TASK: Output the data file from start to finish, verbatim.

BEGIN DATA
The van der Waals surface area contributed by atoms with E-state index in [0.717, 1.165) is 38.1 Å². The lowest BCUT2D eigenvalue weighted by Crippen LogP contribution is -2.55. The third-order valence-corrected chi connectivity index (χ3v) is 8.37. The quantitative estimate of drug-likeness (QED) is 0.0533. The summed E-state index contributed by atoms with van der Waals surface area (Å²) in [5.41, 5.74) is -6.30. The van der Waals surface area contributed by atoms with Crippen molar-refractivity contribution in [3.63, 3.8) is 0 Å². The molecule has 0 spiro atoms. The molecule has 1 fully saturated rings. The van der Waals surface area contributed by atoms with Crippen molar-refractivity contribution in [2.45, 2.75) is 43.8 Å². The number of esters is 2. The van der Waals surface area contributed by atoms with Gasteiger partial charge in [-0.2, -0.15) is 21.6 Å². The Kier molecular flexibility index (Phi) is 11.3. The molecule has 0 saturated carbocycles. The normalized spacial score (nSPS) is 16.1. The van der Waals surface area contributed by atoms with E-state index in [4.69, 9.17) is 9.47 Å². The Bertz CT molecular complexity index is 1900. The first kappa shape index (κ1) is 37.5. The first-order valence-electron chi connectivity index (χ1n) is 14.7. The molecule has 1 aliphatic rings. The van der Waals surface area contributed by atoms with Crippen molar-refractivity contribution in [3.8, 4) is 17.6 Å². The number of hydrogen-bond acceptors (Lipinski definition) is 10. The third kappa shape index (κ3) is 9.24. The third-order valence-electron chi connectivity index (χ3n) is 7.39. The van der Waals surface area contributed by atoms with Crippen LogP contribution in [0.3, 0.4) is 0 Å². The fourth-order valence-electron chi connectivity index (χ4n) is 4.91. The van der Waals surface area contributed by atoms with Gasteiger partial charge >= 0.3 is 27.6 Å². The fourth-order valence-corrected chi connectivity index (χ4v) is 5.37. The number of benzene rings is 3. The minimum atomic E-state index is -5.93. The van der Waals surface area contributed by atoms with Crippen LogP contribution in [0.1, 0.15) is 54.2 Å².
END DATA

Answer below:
The van der Waals surface area contributed by atoms with E-state index in [0.717, 1.165) is 38.1 Å². The lowest BCUT2D eigenvalue weighted by Crippen LogP contribution is -2.55. The third-order valence-corrected chi connectivity index (χ3v) is 8.37. The quantitative estimate of drug-likeness (QED) is 0.0533. The summed E-state index contributed by atoms with van der Waals surface area (Å²) in [5.41, 5.74) is -6.30. The van der Waals surface area contributed by atoms with Crippen molar-refractivity contribution in [3.63, 3.8) is 0 Å². The molecule has 0 spiro atoms. The molecule has 1 fully saturated rings. The van der Waals surface area contributed by atoms with Crippen molar-refractivity contribution in [2.45, 2.75) is 43.8 Å². The number of esters is 2. The van der Waals surface area contributed by atoms with Gasteiger partial charge in [-0.2, -0.15) is 21.6 Å². The Kier molecular flexibility index (Phi) is 11.3. The molecule has 0 saturated carbocycles. The normalized spacial score (nSPS) is 16.1. The van der Waals surface area contributed by atoms with E-state index in [4.69, 9.17) is 9.47 Å². The Bertz CT molecular complexity index is 1900. The first kappa shape index (κ1) is 37.5. The first-order valence-electron chi connectivity index (χ1n) is 14.7. The molecule has 1 aliphatic rings. The van der Waals surface area contributed by atoms with Crippen molar-refractivity contribution in [3.8, 4) is 17.6 Å². The number of hydrogen-bond acceptors (Lipinski definition) is 10. The third kappa shape index (κ3) is 9.24. The third-order valence-electron chi connectivity index (χ3n) is 7.39. The van der Waals surface area contributed by atoms with Crippen LogP contribution in [0.3, 0.4) is 0 Å². The fourth-order valence-electron chi connectivity index (χ4n) is 4.91. The van der Waals surface area contributed by atoms with Gasteiger partial charge >= 0.3 is 27.6 Å². The fourth-order valence-corrected chi connectivity index (χ4v) is 5.37. The number of benzene rings is 3. The minimum atomic E-state index is -5.93. The van der Waals surface area contributed by atoms with Crippen LogP contribution in [0.1, 0.15) is 54.2 Å².